Others here are right, while-loop requires some waiting, otherwise it exhausts all allowed execution time. However, don’t use wait(). It’s not OK to use it anymore, and here is the reason why (avoid delay() and spawn() in your work as well).
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Jokes aside, I don’t know what you are checking magnitude for, but perhaps there is an alternative to constant magnitude calculations.
local RunService = game:GetService("RunService")
while true do
for i, v in pairs(interactions:GetChildren()) do
local magnitude = (humanoid.Position - v.Position).Magnitude
if magnitude <= 8 then
script.Parent.Text = v.Prompt
-- wait(1) ==> Not demanding, slower response.
RunService is much more consistent and reliable than wait(), while
having same run frequency (1/30). In the near future, you should
replace Heartbeat with its successor .PostSimulation:Wait().
RunService.Heartbeat:Wait() -- Very rapid.
How else could you check player’s presence?
- .Touched event
The following is pretty performance friendly. It help you detect colliding. Once the collision stops, .TouchEnded is activated. There are different ways to detect object touches. For example, you can check the name
if (hit.Name = "HumanoidRootPart) then end
Check for parent’s name:
-- *Suppose that Players service is already defined.*
if (Players:GetPlayerFromCharacter(hit.Parent) == "player's name here") then end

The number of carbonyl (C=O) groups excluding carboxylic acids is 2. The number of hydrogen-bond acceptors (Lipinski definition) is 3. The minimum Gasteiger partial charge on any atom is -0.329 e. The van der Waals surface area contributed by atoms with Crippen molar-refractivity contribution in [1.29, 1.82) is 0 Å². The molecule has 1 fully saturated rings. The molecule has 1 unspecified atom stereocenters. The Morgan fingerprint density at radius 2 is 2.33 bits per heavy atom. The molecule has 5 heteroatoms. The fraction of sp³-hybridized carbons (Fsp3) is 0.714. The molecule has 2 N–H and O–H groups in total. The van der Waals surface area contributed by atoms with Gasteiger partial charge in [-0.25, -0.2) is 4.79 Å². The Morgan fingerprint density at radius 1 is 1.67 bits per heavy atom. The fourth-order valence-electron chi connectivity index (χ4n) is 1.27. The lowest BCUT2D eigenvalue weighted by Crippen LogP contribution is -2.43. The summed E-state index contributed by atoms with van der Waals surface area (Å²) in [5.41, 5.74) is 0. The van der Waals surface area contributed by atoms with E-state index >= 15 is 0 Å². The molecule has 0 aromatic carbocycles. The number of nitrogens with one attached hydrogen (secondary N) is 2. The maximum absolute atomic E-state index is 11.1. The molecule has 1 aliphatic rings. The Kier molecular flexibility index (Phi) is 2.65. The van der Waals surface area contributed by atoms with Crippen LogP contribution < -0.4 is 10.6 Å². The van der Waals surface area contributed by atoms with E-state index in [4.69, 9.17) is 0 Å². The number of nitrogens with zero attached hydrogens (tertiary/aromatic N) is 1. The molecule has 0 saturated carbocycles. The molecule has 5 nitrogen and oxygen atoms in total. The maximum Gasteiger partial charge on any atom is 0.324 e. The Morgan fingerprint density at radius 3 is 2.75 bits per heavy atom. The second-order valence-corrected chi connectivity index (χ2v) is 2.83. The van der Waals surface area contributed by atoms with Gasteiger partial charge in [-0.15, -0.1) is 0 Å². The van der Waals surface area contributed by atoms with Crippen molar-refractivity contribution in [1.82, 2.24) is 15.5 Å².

Of you can check for object’s class:
instance:IsA() --> check if instance is class or subclass of given class.
instance.ClassName --> read-only property, ignores inheritance
There are even more of various checks you can do. For instance, you can use :FindFirstChild(“name here”), :FindFirstChildWhichIsA(“”), or :FindFirstChildOfClass(“”). Former is similar, but ignores inheritance, so it’s more strict.
The following example has a little weakness. However, the fact that complete touching of all part’s surfaces is required can be a minor drawback, but expanding part’s size pretty much solves the problem for good. It’s worth to mention that .Touched event is not as reliable at high speeds (hundreeds of studs per second).
Detector should be anchored and have collisions disabled.
Other properties are up to your choice.
local box = workspace.Box -- your part
local is_inside = false
if (hit.Name == "HumanoidRootPart" and not is_inside) then
is_inside = true; print("INSIDE")
-- execute code here
if (hit.Parent:FindFirstChild("HumanoidRootPart") and is_inside) then
is_inside = false; print("OUTSIDE")
-- execute code here
Regions are excelent, but you should think carefully when using them. Overuse leads to performance drops (of course, we are talking about large regions). I don’t, however, think you need to use them in this case. Read more about region3 here.